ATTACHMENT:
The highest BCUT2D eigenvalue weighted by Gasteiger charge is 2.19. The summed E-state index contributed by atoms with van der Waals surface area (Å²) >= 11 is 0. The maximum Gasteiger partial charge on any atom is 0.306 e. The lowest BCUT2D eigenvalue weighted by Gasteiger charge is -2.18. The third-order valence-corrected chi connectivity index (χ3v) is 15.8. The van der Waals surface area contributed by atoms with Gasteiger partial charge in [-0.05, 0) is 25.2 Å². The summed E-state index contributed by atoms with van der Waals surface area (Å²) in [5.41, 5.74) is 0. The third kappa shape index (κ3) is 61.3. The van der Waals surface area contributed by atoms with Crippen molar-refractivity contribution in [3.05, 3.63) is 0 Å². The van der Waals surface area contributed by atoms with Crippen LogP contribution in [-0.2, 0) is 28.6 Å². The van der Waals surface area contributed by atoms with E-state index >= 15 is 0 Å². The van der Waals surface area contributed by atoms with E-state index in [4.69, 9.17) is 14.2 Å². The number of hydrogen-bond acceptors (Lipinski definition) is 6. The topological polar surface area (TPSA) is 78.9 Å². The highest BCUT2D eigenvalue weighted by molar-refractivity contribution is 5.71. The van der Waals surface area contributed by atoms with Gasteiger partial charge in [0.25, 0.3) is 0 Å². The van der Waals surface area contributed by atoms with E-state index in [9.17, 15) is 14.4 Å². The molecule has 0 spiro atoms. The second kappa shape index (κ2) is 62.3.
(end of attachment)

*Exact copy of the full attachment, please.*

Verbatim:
The highest BCUT2D eigenvalue weighted by Gasteiger charge is 2.19. The summed E-state index contributed by atoms with van der Waals surface area (Å²) >= 11 is 0. The maximum Gasteiger partial charge on any atom is 0.306 e. The lowest BCUT2D eigenvalue weighted by Gasteiger charge is -2.18. The third-order valence-corrected chi connectivity index (χ3v) is 15.8. The van der Waals surface area contributed by atoms with Gasteiger partial charge in [-0.05, 0) is 25.2 Å². The summed E-state index contributed by atoms with van der Waals surface area (Å²) in [5.41, 5.74) is 0. The third kappa shape index (κ3) is 61.3. The van der Waals surface area contributed by atoms with Crippen molar-refractivity contribution in [3.05, 3.63) is 0 Å². The van der Waals surface area contributed by atoms with Crippen LogP contribution in [-0.2, 0) is 28.6 Å². The van der Waals surface area contributed by atoms with E-state index >= 15 is 0 Å². The van der Waals surface area contributed by atoms with E-state index in [4.69, 9.17) is 14.2 Å². The number of hydrogen-bond acceptors (Lipinski definition) is 6. The topological polar surface area (TPSA) is 78.9 Å². The highest BCUT2D eigenvalue weighted by molar-refractivity contribution is 5.71. The van der Waals surface area contributed by atoms with Gasteiger partial charge in [0.25, 0.3) is 0 Å². The van der Waals surface area contributed by atoms with E-state index in [9.17, 15) is 14.4 Å². The molecule has 0 spiro atoms. The second kappa shape index (κ2) is 62.3.